How can we celebrate healthy African American babies and not give a damn about their fathers and brothers and uncles?

Dane County leads the way for healthy African American babies; let’s do the same for African American males.

Over the summer, both our cars were stolen from right in front of our house. First our Scion xB was stolen. Great little car. Gets great mileage. It was stolen on the first day of my summer intensive class and I ended up getting to my own class very late. We ended up finding the car parked a few blocks away from our home. Since we had already filed a police report, I had to wait by my car for the police to come and release my own car back to me.

If you have ever had a car stolen or your home burglarized, you are familiar with the sinking feeling you get when you realize that something has been stolen. It is not merely the sense of losing property, but more the deep sense of being violated. Someone has invaded your personal space and property. We were, however, very thankful that we got our car back without any major damage to our Scion.

So I went and got Clubs for both our cars, changed the locks on our house and added an alarm system for the house (ridiculously overpriced for what you’re getting and they don’t fulfill their incentive offer. Never trust ADT, but that’s another blog entry). The need for the home security came from my wife’s bike being stolen from our backyard about a week after the car was stolen. The second year in a row we have had a bike stolen in Chicago on Father’s Day.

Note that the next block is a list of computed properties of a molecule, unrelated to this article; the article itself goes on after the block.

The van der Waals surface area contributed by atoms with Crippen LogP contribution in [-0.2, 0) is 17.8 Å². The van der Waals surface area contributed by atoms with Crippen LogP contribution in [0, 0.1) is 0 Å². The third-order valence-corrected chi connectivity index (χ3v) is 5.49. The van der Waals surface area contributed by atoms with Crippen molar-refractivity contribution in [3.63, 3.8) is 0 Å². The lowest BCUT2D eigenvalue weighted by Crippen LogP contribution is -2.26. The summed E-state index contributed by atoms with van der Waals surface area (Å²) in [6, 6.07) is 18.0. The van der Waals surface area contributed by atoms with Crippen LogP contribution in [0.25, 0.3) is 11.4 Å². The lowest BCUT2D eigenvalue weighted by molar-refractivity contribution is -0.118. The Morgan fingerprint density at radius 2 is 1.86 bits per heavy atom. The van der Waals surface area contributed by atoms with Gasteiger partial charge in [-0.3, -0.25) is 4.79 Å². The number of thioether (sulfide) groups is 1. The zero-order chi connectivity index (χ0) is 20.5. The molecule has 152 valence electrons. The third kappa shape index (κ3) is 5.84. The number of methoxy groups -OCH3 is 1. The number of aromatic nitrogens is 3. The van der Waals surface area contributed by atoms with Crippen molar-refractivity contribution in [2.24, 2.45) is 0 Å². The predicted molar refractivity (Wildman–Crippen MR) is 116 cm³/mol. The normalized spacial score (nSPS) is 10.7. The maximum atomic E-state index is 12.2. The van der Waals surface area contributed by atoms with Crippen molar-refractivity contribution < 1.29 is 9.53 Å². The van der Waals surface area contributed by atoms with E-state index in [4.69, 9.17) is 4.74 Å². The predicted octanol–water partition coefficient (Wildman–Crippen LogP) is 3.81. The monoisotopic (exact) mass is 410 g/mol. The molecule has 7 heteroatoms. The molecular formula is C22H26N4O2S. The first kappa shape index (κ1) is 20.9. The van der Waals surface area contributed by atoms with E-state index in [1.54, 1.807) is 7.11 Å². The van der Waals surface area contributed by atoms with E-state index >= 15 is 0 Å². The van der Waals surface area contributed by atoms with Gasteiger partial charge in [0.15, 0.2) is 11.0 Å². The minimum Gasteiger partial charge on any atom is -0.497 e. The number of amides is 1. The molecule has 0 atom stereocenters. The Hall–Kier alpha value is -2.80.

About a week and a half later, I’m at a conference in California when my wife texts me that our minivan has been stolen. Again, our car was directly in front of our house. I rush home (paying exorbitant fees to change my flight by one lousy day). The car was recovered with some minor interior damage. So now, our family is on edge. We have had two cars stolen as well as a bike – our sense of security was shattered. We became a bit more suspicious of our neighbors and began to discuss what it meant for us to live in an urban context. Other questions came up as well. Why do we pay such high taxes and get ridiculously inferior public education? Why is there only one beat cop for an area covering about one square mile? We began to cast suspicious glances at the youth in our neighborhood. We were facing the reality of life in the city.

A few weeks later, I found myself in an inner city church on the West Side of Chicago. This was really da hood. Not the urban oasis that my family lives in. Sure, we live in the city, but despite the rash of thefts we still live in a fairly safe part of the city. The church had just wrapped up their worship time and opened up the floor for prayer requests from the congregation. I seriously considered asking prayer for my family as we were worried about having our two cars and a bike stolen from our house.

The first person to share was a fortyish woman who asked prayers for the children of her community as they returned to school. She talked about how this past year, in her neighborhood, they had seen a high number of youth who had been shot and killed. Another parent stood up and asked prayers for his neighbor who had lost a teenage son to a shooting during the summer. Person after person stood up to ask prayers for family members lost to violence and testified to violence that occurred right in front of their home. This is real life in the city. There is nothing romantic or exotic about it. It’s just real life. In my self-absorbed concern over an inconvenience, I forgot that there is genuine pain and suffering in the real life of the city.  I join with the prayers of many families and individuals who seek the peace of the city.

To learn more about efforts to bring peace to our city, see: Chicago Peace Campaign